Nassim Taleb's point is that probably none of the 100 dentist will be fantastically wealthy, but at least one or two of the entrepreneurs will. So, he suggests to put yourself in as many situations as possible to maximize the probability that you will be exposed to that one idea or opportunity that can make you lucky!
If you look at a product that is similar to the one you want to produce, and it reads 'patent pending' on it, then you are screwed! Not really, but it is difficult because pending patents are not published. There is no way for you to be sure which element on the product is original and which ones are prior art (see my post on patents for a further explanation of prior art). You are not even sure which elements they are even claiming in the patent because there is no way to read the patent application while it is under review. Actually, you can get a copy of it to read, but it is very difficult. You have to send in a separate specific request to the US Patent and Trademark Office and pay a fee (as opposed to downloading free published patents from the USPTO website). To do that you would have to know specifically which pending application to ask for. Since there is no number or any other published information (inventor, company, etc.) yet associated with a pending patent application, it is very difficult to try to find which application to even ask the USPTO for.
So, if the product that is similar to your new product is patent pending, then you are in for an uphill battle until that patent is published. The best you could do is find examples of prior art contained in your competitor's product, and if your product contains those same elements as the prior art, then you are probably safe. Any elements not clearly in the prior art should not be included in your product until you know the details of the claims when your competitors patent gets published.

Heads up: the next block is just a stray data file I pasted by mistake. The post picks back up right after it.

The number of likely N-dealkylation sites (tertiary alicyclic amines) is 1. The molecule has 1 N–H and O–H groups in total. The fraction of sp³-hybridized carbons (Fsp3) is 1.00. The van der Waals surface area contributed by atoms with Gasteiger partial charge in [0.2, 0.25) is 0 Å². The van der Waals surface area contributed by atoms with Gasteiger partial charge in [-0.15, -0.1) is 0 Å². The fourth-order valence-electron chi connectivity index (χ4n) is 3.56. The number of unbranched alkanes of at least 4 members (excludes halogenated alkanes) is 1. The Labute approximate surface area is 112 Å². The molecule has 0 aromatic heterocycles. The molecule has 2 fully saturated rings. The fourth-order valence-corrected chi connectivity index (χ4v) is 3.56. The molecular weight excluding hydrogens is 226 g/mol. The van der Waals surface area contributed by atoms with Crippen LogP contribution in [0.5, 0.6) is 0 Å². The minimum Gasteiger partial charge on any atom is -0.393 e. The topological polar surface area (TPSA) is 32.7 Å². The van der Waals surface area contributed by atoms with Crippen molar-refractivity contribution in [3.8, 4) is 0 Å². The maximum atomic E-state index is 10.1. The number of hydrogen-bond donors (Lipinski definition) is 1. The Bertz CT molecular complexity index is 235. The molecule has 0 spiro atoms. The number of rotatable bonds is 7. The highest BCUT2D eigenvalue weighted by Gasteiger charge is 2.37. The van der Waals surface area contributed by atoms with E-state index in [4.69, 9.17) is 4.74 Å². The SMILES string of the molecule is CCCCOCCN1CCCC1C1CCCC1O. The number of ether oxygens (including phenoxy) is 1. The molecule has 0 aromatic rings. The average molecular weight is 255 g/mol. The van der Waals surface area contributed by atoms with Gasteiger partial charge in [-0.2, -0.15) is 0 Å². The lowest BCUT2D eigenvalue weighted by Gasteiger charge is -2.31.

If it is your own product that you have applied for a patent on and it is patent pending...that is probably the best possible thing you could list on your product. You would leave all would-be copiers flummoxed as they tried to figure out which elements of your product are original. Furthermore, if you have a patent pending, you might not get the patent granted, but as long as it is pending nobody will dare to copy it exactly until they know if it is granted or not. What would be ideal is if you could have 'patent pending' on your products forever. No doubt some people probably just put that on their products whether it is true or not. But if the USPTO catches you..or if your competitors catch you then you could be liable for big fines, penalties, and lawsuits.
When I was deciding on a design for a locking mailbox I ran into a 'patent pending' problem. In a previous post on the topic I pointed out that it seemed like making a tray type design (as opposed to a narrow slot design) for the locking mailbox would be the most effective design because then it could take packages as well as letters. However, during my research, I found an existing tray type design already on the market. I duly purchased one to check it out. In my investigations I noticed that it had 'patent pending' on the manufacturers label. Now, at this time, I knew nothing about patents or intellectual property law.